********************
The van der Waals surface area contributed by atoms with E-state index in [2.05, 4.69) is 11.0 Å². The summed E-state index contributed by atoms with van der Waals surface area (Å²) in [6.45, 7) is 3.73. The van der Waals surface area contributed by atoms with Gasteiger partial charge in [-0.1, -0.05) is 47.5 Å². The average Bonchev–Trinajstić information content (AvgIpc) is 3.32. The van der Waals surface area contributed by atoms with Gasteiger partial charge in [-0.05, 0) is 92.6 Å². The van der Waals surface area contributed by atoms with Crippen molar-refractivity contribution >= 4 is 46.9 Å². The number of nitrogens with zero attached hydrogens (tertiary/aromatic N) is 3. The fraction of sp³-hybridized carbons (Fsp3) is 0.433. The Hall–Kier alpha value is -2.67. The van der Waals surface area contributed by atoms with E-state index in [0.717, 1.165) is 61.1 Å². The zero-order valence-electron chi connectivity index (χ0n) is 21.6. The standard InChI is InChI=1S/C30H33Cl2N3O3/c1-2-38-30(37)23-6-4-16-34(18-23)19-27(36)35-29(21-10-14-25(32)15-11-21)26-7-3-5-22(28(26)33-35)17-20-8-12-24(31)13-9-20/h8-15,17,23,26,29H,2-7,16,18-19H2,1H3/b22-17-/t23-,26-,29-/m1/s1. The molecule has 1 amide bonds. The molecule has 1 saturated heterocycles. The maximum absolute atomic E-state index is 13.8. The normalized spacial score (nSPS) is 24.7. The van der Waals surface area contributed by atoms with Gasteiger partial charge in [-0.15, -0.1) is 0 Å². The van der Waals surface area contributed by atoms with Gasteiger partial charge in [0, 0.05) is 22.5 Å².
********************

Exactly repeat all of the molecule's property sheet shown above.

The van der Waals surface area contributed by atoms with E-state index in [2.05, 4.69) is 11.0 Å². The summed E-state index contributed by atoms with van der Waals surface area (Å²) in [6.45, 7) is 3.73. The van der Waals surface area contributed by atoms with Gasteiger partial charge in [-0.1, -0.05) is 47.5 Å². The average Bonchev–Trinajstić information content (AvgIpc) is 3.32. The van der Waals surface area contributed by atoms with Gasteiger partial charge in [-0.05, 0) is 92.6 Å². The van der Waals surface area contributed by atoms with Crippen molar-refractivity contribution >= 4 is 46.9 Å². The number of nitrogens with zero attached hydrogens (tertiary/aromatic N) is 3. The fraction of sp³-hybridized carbons (Fsp3) is 0.433. The Hall–Kier alpha value is -2.67. The van der Waals surface area contributed by atoms with E-state index in [0.717, 1.165) is 61.1 Å². The zero-order valence-electron chi connectivity index (χ0n) is 21.6. The standard InChI is InChI=1S/C30H33Cl2N3O3/c1-2-38-30(37)23-6-4-16-34(18-23)19-27(36)35-29(21-10-14-25(32)15-11-21)26-7-3-5-22(28(26)33-35)17-20-8-12-24(31)13-9-20/h8-15,17,23,26,29H,2-7,16,18-19H2,1H3/b22-17-/t23-,26-,29-/m1/s1. The molecule has 1 amide bonds. The molecule has 1 saturated heterocycles. The maximum absolute atomic E-state index is 13.8. The normalized spacial score (nSPS) is 24.7. The van der Waals surface area contributed by atoms with Gasteiger partial charge in [-0.15, -0.1) is 0 Å². The van der Waals surface area contributed by atoms with Gasteiger partial charge in [0, 0.05) is 22.5 Å².